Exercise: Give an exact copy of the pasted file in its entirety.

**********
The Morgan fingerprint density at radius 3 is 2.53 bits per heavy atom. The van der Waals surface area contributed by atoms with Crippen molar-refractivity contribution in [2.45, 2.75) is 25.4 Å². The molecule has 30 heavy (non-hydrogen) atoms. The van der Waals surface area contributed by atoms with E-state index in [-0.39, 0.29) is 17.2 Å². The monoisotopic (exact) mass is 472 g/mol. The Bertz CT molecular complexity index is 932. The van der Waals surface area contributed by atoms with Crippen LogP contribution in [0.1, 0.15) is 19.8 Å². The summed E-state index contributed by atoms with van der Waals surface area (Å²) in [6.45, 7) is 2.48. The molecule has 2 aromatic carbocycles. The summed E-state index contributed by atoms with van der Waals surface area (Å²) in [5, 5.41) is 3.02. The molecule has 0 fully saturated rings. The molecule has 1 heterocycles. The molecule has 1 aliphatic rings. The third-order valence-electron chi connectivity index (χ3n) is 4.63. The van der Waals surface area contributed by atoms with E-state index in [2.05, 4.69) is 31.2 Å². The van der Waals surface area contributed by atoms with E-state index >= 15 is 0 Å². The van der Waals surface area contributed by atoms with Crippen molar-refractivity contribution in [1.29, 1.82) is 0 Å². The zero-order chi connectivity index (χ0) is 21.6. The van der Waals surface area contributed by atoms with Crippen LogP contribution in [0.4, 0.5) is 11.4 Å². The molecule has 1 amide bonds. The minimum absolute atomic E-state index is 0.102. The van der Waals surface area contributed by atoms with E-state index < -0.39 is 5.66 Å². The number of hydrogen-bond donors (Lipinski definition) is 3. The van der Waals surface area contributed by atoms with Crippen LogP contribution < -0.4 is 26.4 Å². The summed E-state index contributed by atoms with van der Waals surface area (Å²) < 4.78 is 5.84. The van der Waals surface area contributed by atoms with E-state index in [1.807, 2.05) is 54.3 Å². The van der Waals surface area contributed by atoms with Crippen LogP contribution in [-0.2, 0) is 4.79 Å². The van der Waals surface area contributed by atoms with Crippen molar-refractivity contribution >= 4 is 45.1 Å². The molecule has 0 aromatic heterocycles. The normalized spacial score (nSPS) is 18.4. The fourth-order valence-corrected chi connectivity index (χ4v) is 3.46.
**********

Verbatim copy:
The Morgan fingerprint density at radius 3 is 2.53 bits per heavy atom. The van der Waals surface area contributed by atoms with Crippen molar-refractivity contribution in [2.45, 2.75) is 25.4 Å². The molecule has 30 heavy (non-hydrogen) atoms. The van der Waals surface area contributed by atoms with E-state index in [-0.39, 0.29) is 17.2 Å². The monoisotopic (exact) mass is 472 g/mol. The Bertz CT molecular complexity index is 932. The van der Waals surface area contributed by atoms with Crippen LogP contribution in [0.1, 0.15) is 19.8 Å². The summed E-state index contributed by atoms with van der Waals surface area (Å²) in [6.45, 7) is 2.48. The molecule has 2 aromatic carbocycles. The summed E-state index contributed by atoms with van der Waals surface area (Å²) in [5, 5.41) is 3.02. The molecule has 0 fully saturated rings. The molecule has 1 heterocycles. The molecule has 1 aliphatic rings. The third-order valence-electron chi connectivity index (χ3n) is 4.63. The van der Waals surface area contributed by atoms with E-state index in [2.05, 4.69) is 31.2 Å². The van der Waals surface area contributed by atoms with E-state index >= 15 is 0 Å². The van der Waals surface area contributed by atoms with Crippen molar-refractivity contribution in [1.29, 1.82) is 0 Å². The zero-order chi connectivity index (χ0) is 21.6. The van der Waals surface area contributed by atoms with Crippen LogP contribution in [0.4, 0.5) is 11.4 Å². The molecule has 1 amide bonds. The minimum absolute atomic E-state index is 0.102. The van der Waals surface area contributed by atoms with E-state index < -0.39 is 5.66 Å². The number of hydrogen-bond donors (Lipinski definition) is 3. The van der Waals surface area contributed by atoms with Crippen LogP contribution < -0.4 is 26.4 Å². The summed E-state index contributed by atoms with van der Waals surface area (Å²) < 4.78 is 5.84. The van der Waals surface area contributed by atoms with E-state index in [1.807, 2.05) is 54.3 Å². The van der Waals surface area contributed by atoms with Crippen LogP contribution in [-0.2, 0) is 4.79 Å². The van der Waals surface area contributed by atoms with Crippen molar-refractivity contribution >= 4 is 45.1 Å². The molecule has 0 aromatic heterocycles. The normalized spacial score (nSPS) is 18.4. The fourth-order valence-corrected chi connectivity index (χ4v) is 3.46.